Executing untrusted code

Discussion in 'Python' started by Emanuele D'Arrigo, Aug 7, 2009.

  1. Greetings everybody,

    I've been reading and mulling about python and security, specifically
    in terms of executing code that may or may not be trustworthy. I
    understand that libraries such as Rexec and Bastion are now deprecated
    because they have known vulnerabilities that may be exploited to
    circumvent the restrictions imposed.

    So, am I right in understanding that is not possible to execute a
    piece of code in a way that limits the objects and attributes that it
    can access or that limits its access to file system and sockets? Are
    there best practices to at least minimize some of the risks associated
    with untrusted code execution?

    And whatever happened to this:

    http://sayspy.blogspot.com/2007/05/i-have-finished-securing-python.html

    seemed to be a step forward in the right direction!

    Manu
     
    Emanuele D'Arrigo, Aug 7, 2009
    #1
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  2. Emanuele D'Arrigo

    Nobody Guest

    On Fri, 07 Aug 2009 08:15:08 -0700, Emanuele D'Arrigo wrote:

    > Are
    > there best practices to at least minimize some of the risks associated
    > with untrusted code execution?


    Yes: don't execute it. Failing that, run the Python interpreter within a
    sandbox.

    If you want to support restricted execution within a language, it has to
    be built into the language from day one. Trying to bolt it on later is a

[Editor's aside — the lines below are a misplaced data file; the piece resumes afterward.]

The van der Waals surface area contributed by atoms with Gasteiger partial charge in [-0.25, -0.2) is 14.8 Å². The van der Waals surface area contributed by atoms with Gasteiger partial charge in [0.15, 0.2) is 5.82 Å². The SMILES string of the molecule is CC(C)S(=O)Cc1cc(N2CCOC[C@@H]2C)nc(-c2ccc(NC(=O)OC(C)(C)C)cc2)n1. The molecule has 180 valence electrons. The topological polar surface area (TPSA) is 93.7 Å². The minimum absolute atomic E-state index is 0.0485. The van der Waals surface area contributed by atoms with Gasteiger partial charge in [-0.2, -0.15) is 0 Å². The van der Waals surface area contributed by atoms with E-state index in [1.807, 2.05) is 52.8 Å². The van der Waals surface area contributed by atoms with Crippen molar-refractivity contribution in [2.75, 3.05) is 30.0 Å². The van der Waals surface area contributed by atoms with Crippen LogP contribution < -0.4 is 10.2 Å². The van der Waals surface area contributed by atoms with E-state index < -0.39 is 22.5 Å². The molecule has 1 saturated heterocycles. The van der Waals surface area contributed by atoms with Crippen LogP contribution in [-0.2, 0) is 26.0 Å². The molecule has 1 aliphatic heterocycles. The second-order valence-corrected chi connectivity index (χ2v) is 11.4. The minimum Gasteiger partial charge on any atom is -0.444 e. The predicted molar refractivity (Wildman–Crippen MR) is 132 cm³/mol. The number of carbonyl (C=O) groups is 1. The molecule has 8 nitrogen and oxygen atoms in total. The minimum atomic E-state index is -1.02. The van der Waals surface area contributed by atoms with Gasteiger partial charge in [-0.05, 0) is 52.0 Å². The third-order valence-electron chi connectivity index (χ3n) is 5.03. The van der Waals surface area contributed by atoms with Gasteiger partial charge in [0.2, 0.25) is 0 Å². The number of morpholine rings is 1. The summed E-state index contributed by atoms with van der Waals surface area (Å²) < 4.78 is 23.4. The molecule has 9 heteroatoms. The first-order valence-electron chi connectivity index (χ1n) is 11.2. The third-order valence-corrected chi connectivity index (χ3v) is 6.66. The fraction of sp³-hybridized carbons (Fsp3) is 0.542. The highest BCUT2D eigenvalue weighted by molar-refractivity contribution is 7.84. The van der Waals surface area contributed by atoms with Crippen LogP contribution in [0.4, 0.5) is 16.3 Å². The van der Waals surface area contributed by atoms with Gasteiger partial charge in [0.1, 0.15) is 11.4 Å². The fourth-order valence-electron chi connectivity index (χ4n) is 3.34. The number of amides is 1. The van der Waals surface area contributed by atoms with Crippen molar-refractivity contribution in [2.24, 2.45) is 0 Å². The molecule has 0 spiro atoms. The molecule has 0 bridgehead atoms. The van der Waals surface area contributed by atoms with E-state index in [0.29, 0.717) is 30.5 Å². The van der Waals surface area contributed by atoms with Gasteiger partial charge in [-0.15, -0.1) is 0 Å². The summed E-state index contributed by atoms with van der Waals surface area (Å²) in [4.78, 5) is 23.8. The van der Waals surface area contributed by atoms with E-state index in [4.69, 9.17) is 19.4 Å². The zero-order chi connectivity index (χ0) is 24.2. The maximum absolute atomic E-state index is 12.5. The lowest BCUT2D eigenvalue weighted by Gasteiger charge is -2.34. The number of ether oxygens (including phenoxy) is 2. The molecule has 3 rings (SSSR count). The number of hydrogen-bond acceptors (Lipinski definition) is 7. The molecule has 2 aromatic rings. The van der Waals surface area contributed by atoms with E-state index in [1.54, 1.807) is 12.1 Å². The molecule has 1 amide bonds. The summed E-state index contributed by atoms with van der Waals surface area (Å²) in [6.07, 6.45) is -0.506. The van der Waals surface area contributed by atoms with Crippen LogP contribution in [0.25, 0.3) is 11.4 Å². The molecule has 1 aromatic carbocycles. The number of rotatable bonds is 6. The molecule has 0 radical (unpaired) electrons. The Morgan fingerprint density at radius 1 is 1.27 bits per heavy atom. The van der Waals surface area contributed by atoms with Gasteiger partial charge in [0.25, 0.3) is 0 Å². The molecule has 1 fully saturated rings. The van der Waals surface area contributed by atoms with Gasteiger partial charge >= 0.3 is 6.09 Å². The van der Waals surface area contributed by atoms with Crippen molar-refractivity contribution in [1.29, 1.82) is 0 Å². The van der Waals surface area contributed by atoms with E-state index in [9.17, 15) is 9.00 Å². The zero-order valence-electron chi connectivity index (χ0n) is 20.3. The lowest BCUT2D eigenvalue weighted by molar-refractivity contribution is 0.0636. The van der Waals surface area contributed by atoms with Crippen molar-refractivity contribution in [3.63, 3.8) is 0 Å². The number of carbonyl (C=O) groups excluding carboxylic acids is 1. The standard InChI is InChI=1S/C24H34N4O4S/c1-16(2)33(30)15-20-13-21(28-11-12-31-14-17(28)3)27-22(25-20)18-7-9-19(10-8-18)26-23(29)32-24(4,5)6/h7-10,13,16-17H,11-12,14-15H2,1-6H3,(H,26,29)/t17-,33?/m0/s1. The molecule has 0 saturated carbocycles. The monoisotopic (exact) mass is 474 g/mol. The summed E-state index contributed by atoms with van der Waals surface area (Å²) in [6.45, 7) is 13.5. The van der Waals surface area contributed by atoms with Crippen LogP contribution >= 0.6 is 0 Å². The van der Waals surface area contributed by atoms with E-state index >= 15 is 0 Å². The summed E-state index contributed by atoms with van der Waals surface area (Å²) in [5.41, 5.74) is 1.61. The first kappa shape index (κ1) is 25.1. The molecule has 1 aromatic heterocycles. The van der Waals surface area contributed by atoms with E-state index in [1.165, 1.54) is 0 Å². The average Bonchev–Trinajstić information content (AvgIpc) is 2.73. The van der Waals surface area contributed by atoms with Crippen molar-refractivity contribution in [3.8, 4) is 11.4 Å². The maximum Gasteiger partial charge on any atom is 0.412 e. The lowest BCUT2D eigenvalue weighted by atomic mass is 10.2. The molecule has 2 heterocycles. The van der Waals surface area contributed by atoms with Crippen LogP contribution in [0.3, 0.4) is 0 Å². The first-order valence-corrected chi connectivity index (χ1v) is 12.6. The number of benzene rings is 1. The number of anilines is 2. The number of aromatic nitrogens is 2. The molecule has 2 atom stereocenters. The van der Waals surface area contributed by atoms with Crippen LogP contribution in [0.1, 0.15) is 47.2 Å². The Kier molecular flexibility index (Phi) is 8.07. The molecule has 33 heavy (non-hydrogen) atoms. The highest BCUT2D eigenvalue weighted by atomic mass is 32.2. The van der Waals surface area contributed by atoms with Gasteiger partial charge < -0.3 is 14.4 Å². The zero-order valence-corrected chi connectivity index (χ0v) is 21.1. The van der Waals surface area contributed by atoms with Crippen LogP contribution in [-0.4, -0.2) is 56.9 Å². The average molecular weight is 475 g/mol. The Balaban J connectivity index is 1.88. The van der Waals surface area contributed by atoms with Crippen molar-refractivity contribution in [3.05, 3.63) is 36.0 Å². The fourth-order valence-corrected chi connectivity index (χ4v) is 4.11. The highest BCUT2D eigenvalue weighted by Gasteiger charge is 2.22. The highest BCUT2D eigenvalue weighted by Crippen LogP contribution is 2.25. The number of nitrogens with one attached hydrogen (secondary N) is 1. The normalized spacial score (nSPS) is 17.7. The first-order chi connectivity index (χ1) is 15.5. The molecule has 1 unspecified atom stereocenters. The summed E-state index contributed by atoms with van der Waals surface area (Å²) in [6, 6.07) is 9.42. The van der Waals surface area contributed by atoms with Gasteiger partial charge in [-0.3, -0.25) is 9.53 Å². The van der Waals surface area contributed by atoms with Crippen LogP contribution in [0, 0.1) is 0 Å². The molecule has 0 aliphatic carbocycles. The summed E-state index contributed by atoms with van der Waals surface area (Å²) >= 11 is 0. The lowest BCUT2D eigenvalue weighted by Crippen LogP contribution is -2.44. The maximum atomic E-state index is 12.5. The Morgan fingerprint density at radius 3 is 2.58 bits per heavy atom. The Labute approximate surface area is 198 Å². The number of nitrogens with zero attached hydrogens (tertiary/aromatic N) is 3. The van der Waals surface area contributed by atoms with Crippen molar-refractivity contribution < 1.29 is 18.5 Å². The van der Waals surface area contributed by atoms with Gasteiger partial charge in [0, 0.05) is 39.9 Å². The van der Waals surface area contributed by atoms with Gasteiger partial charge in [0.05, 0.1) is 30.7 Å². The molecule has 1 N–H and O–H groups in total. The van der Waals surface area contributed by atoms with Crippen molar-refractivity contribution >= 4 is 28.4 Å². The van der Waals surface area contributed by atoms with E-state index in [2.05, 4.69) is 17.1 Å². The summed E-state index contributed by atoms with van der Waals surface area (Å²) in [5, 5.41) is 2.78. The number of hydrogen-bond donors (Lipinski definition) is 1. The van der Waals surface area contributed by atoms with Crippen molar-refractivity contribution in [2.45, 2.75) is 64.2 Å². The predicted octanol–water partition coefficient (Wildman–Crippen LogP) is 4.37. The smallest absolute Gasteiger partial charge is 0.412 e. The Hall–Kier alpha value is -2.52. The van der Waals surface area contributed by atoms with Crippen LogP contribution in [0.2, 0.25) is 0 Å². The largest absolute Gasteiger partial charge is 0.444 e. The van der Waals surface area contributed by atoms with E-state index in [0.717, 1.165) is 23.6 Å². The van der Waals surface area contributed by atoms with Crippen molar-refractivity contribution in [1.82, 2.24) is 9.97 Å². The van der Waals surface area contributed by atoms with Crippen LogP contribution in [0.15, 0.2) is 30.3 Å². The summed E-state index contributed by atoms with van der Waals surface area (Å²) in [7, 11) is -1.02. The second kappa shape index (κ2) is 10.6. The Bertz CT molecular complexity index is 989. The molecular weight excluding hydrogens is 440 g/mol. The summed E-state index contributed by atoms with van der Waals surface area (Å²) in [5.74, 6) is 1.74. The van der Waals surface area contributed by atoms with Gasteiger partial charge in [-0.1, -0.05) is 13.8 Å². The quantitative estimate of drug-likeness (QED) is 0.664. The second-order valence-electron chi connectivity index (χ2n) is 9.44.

fool's errand.
     
    Nobody, Aug 8, 2009
    #2
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  3. Sorry for digging this back from the grave.
    I've had to chew on it for a little while.

    On Aug 8, 1:40 am, Nobody <> wrote:
    > If you want to support restricted execution within a language, it
    > has to be built into the language from day one. Trying to bolt it > on later is a fool's errand.


    Fair enough. In this context, let's say I do this:

    import __builtin__
    import imp
    originalBuiltins = imp.new_module("OriginalBuiltins")

    def readOnlyOpen(filename):
    return originalBuiltins.open(filename, "r")

    __builtin__.open = readOnlyOpen

    exec(anUntrustedString, {})

    In what ways would the untrusted string be able to obtain the
    original, built-in open function and open a file for writing?

    Manu
     
    Emanuele D'Arrigo, Aug 20, 2009
    #3
  4. They could, of course, use the file object constructor directly, e.g.:
    f = file("/etc/passwd", "w")

    On Thu, 20 Aug 2009 08:16:51 -0700, Emanuele D'Arrigo <>
    wrote:

    > Sorry for digging this back from the grave.
    > I've had to chew on it for a little while.
    >
    > On Aug 8, 1:40 am, Nobody <> wrote:
    >> If you want to support restricted execution within a language, it
    >> has to be built into the language from day one. Trying to bolt it > on
    >> later is a fool's errand.

    >
    > Fair enough. In this context, let's say I do this:
    >
    > import __builtin__
    > import imp
    > originalBuiltins = imp.new_module("OriginalBuiltins")
    >
    > def readOnlyOpen(filename):
    > return originalBuiltins.open(filename, "r")
    >
    > __builtin__.open = readOnlyOpen
    >
    > exec(anUntrustedString, {})
    >
    > In what ways would the untrusted string be able to obtain the
    > original, built-in open function and open a file for writing?
    >
    > Manu
    >




    --
    Rami Chowdhury
    "Never attribute to malice that which can be attributed to stupidity" --
    Hanlon's Razor
    408-597-7068 (US) / 07875-841-046 (UK) / 0189-245544 (BD)
     
    Rami Chowdhury, Aug 20, 2009
    #4